“From the design to the dance to the magnificent music and singing, Maqoma transports you to a place of healing by tearing the horror apart – step by step, note by note.
“If you ever see Cion is being performed anywhere, don’t hesitate, just go. It’s world class and feeds the soul.”
That’s what I wrote two years ago and that’s why it’s thrilling that he has decided to stage this majestic work at this particular time. If you see anything this year, it should be this.
Maqoma’s whole life has been about pushing boundaries and acknowledging himself and the company. “No more gatekeepers,” is his rallying cry.
And even though he laments the lack of support in a larger sense, he feels blessed for the support he has in the company. “I’ve been able to step away from the day-to-day running,” he explains. That gives him the luxury of time to sleep, to strategise and to dream. It also means he can make all of those a reality.
Vuyai Dance Theatre has become a machine that can function without his daily attention – and that, more than anything gives him great joy.
When he talks about going bigger, their first step towards #ShapingTheNext20 is to start laying the bricks for their own building. “If we’re able to cross borders, what is stopping us to lay those first bricks in our own country? We are fighting for our own space.”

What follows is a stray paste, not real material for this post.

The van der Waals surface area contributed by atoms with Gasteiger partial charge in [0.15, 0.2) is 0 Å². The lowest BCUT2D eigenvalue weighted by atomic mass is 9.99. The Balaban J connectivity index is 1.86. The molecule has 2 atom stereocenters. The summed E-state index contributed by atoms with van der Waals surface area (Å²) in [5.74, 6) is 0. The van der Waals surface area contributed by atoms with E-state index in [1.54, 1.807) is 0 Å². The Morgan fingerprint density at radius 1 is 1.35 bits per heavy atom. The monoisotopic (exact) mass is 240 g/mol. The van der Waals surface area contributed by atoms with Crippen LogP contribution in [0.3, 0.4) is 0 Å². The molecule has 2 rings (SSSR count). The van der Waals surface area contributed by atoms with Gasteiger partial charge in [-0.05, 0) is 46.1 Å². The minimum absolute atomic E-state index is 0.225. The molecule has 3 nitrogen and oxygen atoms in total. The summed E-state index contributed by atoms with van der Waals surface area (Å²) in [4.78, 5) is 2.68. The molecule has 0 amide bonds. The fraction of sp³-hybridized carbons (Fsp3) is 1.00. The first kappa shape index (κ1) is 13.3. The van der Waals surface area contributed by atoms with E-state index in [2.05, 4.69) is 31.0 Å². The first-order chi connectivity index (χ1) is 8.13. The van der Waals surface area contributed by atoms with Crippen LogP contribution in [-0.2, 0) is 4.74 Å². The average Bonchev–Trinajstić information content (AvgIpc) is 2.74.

In conclusion, he declares that he has been pushed post-apartheid to recognise the many atrocities including the senseless killings at Marikana – hence Cion. “It needs a strong push,” he exclaims, “we need to raise questions and we need to be loud.”
Government-funded art centres have not embraced their own he feels, and any plea from artists is landing on deaf ears. In the coming years apart from building VDT and working towards further success, he will also be developing a curriculum as a training institution and documenting the choreographic methodology of his and fellow choreographer Vincent Mantsoe’s work which will establish their own technique internationally.
It’s all about ownership, ownership, ownership.